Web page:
“So many people are looking at what happened, trying to make sense of it,” Father Tom Carzon of the Oblates of the Virgin Mary told CNA on April 16. “We can figure out where it was made and how it was made and who did it, but even with all that information it never makes sense.”

However, after spending the afternoon consoling those affected by the attack, he remarked: “the Cross and Resurrection, this is the story that does make sense.”

On the afternoon of April 15, two bombs exploded near the finish line of the Boston Marathon, killing three people and injuring more than 170 others. The FBI is currently investigating the explosions to find the motives and perpetrators.

Shortly after he heard the two explosions and saw police and emergency vehicles pass by, Fr. Carzon walked the few blocks from St. Clement Eucharistic Shrine, where his order has offered perpetual adoration since 1935, to the finish line of the Boston Marathon to see if he could be of any help.

Police had already established a perimeter and were sending people away “stunned and confused,” the priest said.

He returned to the shrine where he and a handful of other priests set up a table on the sidewalk and offered water, food and an opportunity to talk for anyone who walked by.

Many of those who came by were “disoriented, confused or lost,” Fr. Carzon said, “so we just greeted people that came by, helping them or giving out some directions.”

“Some people really needed to unload their story and this was a time and a place where they could do that,” he continued. “That’s really mostly what we offered, the opportunity for people to tell their story.”

As Fr. Carzon recalled the day, he said he was reminded of the story of Christ meeting some disciples walking on the road to Emmaus after the Crucifixion.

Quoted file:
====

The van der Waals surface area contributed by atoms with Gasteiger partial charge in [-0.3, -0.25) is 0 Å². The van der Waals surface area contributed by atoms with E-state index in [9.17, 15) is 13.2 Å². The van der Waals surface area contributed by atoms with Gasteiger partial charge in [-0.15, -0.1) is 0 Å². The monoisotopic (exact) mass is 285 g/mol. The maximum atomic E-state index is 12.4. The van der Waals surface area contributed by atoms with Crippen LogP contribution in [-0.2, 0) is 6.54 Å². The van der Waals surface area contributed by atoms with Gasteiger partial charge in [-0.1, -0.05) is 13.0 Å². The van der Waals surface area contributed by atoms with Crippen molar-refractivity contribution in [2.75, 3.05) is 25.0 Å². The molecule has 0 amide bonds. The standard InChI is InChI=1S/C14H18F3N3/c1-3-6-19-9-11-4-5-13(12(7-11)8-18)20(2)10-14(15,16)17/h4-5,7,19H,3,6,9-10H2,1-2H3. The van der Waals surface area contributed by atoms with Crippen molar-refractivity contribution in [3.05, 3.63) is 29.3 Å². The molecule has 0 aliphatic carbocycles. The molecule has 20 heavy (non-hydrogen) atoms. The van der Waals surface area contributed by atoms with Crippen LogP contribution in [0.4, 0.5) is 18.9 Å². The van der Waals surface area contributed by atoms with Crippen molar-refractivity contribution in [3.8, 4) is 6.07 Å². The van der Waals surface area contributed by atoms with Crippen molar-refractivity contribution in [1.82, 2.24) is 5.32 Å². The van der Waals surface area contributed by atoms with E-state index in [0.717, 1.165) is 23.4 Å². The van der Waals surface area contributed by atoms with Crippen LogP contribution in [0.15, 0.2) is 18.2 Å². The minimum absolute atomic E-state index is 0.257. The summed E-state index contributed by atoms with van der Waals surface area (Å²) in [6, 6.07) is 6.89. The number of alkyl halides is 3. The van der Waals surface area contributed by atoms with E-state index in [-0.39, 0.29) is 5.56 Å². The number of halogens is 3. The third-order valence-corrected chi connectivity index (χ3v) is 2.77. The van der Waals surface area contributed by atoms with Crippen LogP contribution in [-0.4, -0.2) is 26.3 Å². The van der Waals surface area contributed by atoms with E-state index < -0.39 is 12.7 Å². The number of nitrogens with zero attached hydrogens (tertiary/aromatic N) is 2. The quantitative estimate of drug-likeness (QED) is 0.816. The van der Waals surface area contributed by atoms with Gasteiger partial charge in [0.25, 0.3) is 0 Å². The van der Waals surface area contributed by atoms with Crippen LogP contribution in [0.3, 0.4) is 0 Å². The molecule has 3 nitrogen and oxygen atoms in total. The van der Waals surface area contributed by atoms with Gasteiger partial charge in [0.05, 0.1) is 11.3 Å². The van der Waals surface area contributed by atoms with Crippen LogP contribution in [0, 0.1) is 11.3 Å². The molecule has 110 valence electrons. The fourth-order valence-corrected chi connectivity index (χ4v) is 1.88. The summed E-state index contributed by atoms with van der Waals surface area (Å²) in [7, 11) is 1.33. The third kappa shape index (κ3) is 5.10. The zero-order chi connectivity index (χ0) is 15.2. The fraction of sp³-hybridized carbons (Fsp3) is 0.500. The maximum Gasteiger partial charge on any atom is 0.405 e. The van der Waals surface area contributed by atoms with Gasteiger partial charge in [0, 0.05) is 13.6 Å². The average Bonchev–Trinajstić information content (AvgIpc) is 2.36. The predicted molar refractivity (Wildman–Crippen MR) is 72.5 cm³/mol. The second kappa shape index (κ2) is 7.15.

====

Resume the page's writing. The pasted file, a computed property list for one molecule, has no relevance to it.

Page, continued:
“They were walking away and they were traumatized and saddened and discouraged and then the stranger was walking with them asking them, ‘What are you talking about?’”

The priest said that in this account, Jesus is prompting the men to share their story and “pour out their sadness,” even though he already knows the details.

“That image really is what stays with me,” Fr. Carzon said, “the experience yesterday of Jesus walking with us in our pain, in our sadness, kind of drawing out stories from us.”

As Boston begins to recover from the bombing, Fr. Carzon observed, “there is a whole city full of people who have something they need to tell; maybe they don’t even know they need to tell it.”

He added that once the victims had shared their pain, he would ask them if they would like to pray or if they even prayed at all.

“There were a couple people who just prayed there on the street,” he said. “How often do you stand and hold someone’s hand and pray on the sidewalk?”

Even though he shared just a few moments with each person, he said it was necessary “to step out” and “be present outside the doors of the church” and “on the street” to help others.

From there, Fr. Carzon said he hoped he and the other priests could perhaps “invite some people even closer to Jesus” in the Eucharist, recognizing him as “the source of real healing.”

From the National Catholic Register 

BOSTON — On a sunny spring day, when friends and family should have been celebrating Patriots Day by watching friends and loved ones complete the annual Boston Marathon, instead, they were all thrown into a war zone.

At approximately 2:50pm local time, two bombs exploded less than 20 seconds apart near the finish line on Boylston Street. Spectators and participants of the 117th marathon alike were caught in the confusion.

At last report, the explosions killed three people, including an 8-year-old boy, and sent scores of people to city hospitals with shrapnel wounds that necessitated the amputation of limbs.

“It was a large and disturbing scene,” said Boston District Attorney Dan Conley at a news conference Monday night.

Soon after the explosions were announced, Cardinal Sean O’Malley, archbishop of Boston, was returning from a trip to the Holy Land. He urged people to turn to prayer.

“In the midst of the darkness of this tragedy, we turn to the light of Jesus Christ, the light that was evident in the lives of people who immediately turned to help those in need today. We stand in solidarity with our ecumenical and interfaith colleagues in the commitment to witness the greater power of good in our society and to work together for healing,” said Cardinal O’Malley in a statement.

Indeed, local Catholics turned to prayer and looked to offer solace to those shell-shocked by the incident.

Praying the Rosary